A major problem with Dark’s confused scenario is that he supposes that the kokh type of tomb came to an end c. 100 CE. This is very convenient for those who wish to backdate much funereal material at Nazareth “to the time of Jesus.” But the kokh tomb continued in use through the fifth century CE, as shown by the well known work of H.-P. Kuhnen. Not surprisingly, Kuhnen’s writings are not mentioned in Dark’s bibliographies—a critical oversight which shows the tendentiousness of the Britisher’s argument.
There was no dwelling under the Sisters of Nazareth convent. Filtration basins, crudely chiseled low walling, cisterns, and other signs clearly show that the site was dedicated to agricultural use. As a result, the kokh tomb underground could have been hewn at any time between c. 50 CE and c. 500 CE. Jews never lived there, but worked in this hillside area which they also used for burial—a quite usual scenario. In any case, the slope of the terrain is too great to have permitted a dwelling. But Dark ignores all these inconveniences.
Finally, I show in my article that Dark’s methodology is seriously flawed. He blithely applies Judean (specifically, Jerusalem) chronologies to Nazareth without further ado—thus doing violence not only to his own results but to the intentions of other scholars (R. Hachlili, M. Aviam) who never intended their work to be so misused.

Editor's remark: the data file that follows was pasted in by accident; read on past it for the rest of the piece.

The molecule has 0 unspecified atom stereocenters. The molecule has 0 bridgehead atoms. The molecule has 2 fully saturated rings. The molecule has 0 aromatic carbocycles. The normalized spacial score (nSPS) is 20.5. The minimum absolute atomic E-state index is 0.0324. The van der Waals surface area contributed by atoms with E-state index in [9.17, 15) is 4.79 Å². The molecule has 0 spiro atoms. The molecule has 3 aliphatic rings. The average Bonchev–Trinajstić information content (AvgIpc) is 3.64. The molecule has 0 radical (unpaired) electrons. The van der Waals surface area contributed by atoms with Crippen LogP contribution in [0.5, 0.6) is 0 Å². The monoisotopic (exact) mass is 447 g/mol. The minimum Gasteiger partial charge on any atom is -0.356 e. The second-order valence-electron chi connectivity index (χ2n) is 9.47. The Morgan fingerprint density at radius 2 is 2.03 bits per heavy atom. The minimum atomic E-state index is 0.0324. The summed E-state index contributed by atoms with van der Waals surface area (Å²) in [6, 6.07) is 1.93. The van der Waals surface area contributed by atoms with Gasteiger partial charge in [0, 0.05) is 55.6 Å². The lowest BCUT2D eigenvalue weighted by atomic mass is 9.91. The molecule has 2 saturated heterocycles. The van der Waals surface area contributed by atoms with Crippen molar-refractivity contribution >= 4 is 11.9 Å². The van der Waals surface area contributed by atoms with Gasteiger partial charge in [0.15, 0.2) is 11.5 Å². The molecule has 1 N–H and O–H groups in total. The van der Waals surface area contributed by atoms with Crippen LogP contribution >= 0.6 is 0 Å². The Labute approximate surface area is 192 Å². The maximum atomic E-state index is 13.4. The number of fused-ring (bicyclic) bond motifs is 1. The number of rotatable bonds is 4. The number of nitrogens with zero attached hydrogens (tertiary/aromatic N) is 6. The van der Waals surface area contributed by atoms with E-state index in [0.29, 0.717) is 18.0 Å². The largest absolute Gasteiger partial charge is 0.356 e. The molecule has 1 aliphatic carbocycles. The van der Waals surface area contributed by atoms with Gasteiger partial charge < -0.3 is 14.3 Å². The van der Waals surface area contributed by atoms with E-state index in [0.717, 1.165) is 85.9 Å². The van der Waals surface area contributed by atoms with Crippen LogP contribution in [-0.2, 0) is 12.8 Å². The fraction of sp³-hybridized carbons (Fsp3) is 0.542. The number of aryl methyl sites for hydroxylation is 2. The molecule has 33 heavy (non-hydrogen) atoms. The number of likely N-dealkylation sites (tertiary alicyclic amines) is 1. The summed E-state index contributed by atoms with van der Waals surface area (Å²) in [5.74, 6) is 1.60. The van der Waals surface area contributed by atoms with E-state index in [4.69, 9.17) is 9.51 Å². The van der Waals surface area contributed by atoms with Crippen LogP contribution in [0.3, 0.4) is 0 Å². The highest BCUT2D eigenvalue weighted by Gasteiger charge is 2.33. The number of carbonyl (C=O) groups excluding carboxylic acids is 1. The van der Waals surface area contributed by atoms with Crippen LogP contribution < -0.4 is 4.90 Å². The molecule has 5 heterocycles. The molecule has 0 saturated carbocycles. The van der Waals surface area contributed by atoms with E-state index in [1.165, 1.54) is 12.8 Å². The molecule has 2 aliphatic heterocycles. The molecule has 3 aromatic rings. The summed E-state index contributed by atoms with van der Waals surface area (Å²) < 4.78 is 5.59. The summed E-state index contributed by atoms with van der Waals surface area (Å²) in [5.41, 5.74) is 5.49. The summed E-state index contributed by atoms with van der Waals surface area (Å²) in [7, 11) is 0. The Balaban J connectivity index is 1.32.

In sum, I conclude that Dark’s work is agenda-driven and that he is regrettably unacquainted with fundamentals of Palestinian archaeology. The latter perhaps owes to his coming to the field late in his professional career, for Dark has been known primarily for his work on Roman Britain.
My PEQ submission and the results
On the application form, PEQ solicited my recommendations regarding prospective peer reviewers. At the time, I considered this a thoughtful, even friendly touch, and suggested the following scholars (all familiar with my work): Philip Davies, Thomas Thompson, Robert Eisenman, Hector Avalos, Joan Taylor, and Hans-Peter Kuhnen.
For two months I waited while British journal went through its peer review process. Finally, I received a terse email from David Jacobson, the PEQ managing editor. The journal had rejected my article. An accompanying one-page email attachment (click on image below) shed little light on the decision. The reviewer obviously expended little effort in his curt report which sometimes comments ascerbically with the single word “No.” It appeared to me that the PEQ had treated my submission with contempt and had not taken it seriously. None of the people I had suggested was involved in the review committee. In fact, there was no “review committee,” for only one reviewer was involved.